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Ghanim, M., Department of Entomology, Institute of Plant Protection, Agricultural Research Organization, P.O. Box 6, Bet Dagan, 50250, Israel
Kontsedalov, S., Department of Entomology, Institute of Plant Protection, Agricultural Research Organization, P.O. Box 6, Bet Dagan, 50250, Israel
Czosnek, H., The Robert H. Smith Institute of Plant Sciences and Genetics in Agriculture, Faculty of Agriculture, The Hebrew University of Jerusalem, Rehovot, 76100, Israel
The hemipteran whitefly Bemisia tabaci (Gennadius) species complex and the plant viruses they transmit pose major constraints to vegetable and fiber production, worldwide. The whitefly tissue- and developmental-specific gene expression has not been exhaustively studied despite its economic importance. In 2002, a functional genomic project was initiated, which generated several thousands expressed sequence tags (ESTs) and their sequence. This project provides the basic information to design experiments aimed at understanding and manipulating whitefly gene expression. In this communication, for the first time we provide evidence that the RNA interference mechanism discovered in many organisms, including in Hemiptera, is active in B. tabaci. By injecting into the body cavity long double-stranded RNA (dsRNA) molecules, specifically directed against genes uniquely expressed in the midgut and salivary glands, we were able to significantly inhibit the expression of the targeted mRNA in the different organs. Gene expression levels in RNAi-silenced whiteflies were reduced up to 70% compared to whiteflies injected with buffer or with a green fluorescent protein (GFP)-specific dsRNA. Phenotypic effects were observed in B. tabaci ovaries following dsRNA targeting the whitefly Drosophila chickadee homologue. Disruption of whitefly gene expression opens the door to new strategies aimed at curbing down the deleterious effects of this insect pest to agriculture. © 2007 Elsevier Ltd. All rights reserved.
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Tissue-specific gene silencing by RNA interference in the whitefly Bemisia tabaci (Gennadius)
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Ghanim, M., Department of Entomology, Institute of Plant Protection, Agricultural Research Organization, P.O. Box 6, Bet Dagan, 50250, Israel
Kontsedalov, S., Department of Entomology, Institute of Plant Protection, Agricultural Research Organization, P.O. Box 6, Bet Dagan, 50250, Israel
Czosnek, H., The Robert H. Smith Institute of Plant Sciences and Genetics in Agriculture, Faculty of Agriculture, The Hebrew University of Jerusalem, Rehovot, 76100, Israel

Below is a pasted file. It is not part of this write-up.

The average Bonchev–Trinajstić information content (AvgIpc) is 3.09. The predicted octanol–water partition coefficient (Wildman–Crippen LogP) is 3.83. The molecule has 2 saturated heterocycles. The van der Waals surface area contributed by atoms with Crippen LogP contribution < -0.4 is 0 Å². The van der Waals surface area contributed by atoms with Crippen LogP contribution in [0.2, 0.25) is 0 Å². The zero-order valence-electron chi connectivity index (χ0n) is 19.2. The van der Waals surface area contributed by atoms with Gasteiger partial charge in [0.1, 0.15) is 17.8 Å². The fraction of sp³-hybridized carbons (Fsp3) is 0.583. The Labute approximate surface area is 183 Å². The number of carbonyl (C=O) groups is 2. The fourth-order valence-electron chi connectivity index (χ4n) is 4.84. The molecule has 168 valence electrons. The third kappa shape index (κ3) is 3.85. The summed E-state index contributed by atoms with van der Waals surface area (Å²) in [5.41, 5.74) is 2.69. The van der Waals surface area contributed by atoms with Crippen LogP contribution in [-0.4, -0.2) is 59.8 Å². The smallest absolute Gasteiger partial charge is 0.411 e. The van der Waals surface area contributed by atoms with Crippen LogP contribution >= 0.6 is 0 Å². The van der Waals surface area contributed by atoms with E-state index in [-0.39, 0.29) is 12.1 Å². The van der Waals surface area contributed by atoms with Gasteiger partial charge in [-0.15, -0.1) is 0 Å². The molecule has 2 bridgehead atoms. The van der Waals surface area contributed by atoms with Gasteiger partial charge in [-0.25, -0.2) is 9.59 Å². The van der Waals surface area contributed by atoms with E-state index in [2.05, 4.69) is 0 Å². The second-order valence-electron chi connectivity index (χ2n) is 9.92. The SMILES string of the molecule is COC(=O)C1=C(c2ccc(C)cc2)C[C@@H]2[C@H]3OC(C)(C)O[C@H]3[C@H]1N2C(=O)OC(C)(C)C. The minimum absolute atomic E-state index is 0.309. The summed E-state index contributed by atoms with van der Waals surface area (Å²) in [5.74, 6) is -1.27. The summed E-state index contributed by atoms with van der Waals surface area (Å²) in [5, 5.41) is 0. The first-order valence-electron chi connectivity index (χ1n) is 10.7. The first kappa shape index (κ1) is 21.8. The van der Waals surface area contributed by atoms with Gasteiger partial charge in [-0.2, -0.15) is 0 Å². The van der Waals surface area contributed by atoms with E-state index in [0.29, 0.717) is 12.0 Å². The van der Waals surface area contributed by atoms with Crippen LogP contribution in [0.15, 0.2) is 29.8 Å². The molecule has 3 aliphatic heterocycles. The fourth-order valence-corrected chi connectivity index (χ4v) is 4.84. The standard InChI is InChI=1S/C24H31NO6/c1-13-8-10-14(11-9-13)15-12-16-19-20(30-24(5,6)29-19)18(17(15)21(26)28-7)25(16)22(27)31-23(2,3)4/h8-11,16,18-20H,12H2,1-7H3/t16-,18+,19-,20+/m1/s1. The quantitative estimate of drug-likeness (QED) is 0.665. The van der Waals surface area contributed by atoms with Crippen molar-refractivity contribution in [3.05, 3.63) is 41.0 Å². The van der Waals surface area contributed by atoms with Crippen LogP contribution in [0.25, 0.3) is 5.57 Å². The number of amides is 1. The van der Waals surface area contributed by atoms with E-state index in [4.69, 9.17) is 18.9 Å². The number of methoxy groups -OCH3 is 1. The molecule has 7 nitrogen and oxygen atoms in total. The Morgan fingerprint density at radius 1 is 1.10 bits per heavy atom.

Tissue-specific gene silencing by RNA interference in the whitefly Bemisia tabaci (Gennadius)
The hemipteran whitefly Bemisia tabaci (Gennadius) species complex and the plant viruses they transmit pose major constraints to vegetable and fiber production, worldwide. The whitefly tissue- and developmental-specific gene expression has not been exhaustively studied despite its economic importance. In 2002, a functional genomic project was initiated, which generated several thousands expressed sequence tags (ESTs) and their sequence. This project provides the basic information to design experiments aimed at understanding and manipulating whitefly gene expression. In this communication, for the first time we provide evidence that the RNA interference mechanism discovered in many organisms, including in Hemiptera, is active in B. tabaci. By injecting into the body cavity long double-stranded RNA (dsRNA) molecules, specifically directed against genes uniquely expressed in the midgut and salivary glands, we were able to significantly inhibit the expression of the targeted mRNA in the different organs. Gene expression levels in RNAi-silenced whiteflies were reduced up to 70% compared to whiteflies injected with buffer or with a green fluorescent protein (GFP)-specific dsRNA. Phenotypic effects were observed in B. tabaci ovaries following dsRNA targeting the whitefly Drosophila chickadee homologue. Disruption of whitefly gene expression opens the door to new strategies aimed at curbing down the deleterious effects of this insect pest to agriculture. © 2007 Elsevier Ltd. All rights reserved.
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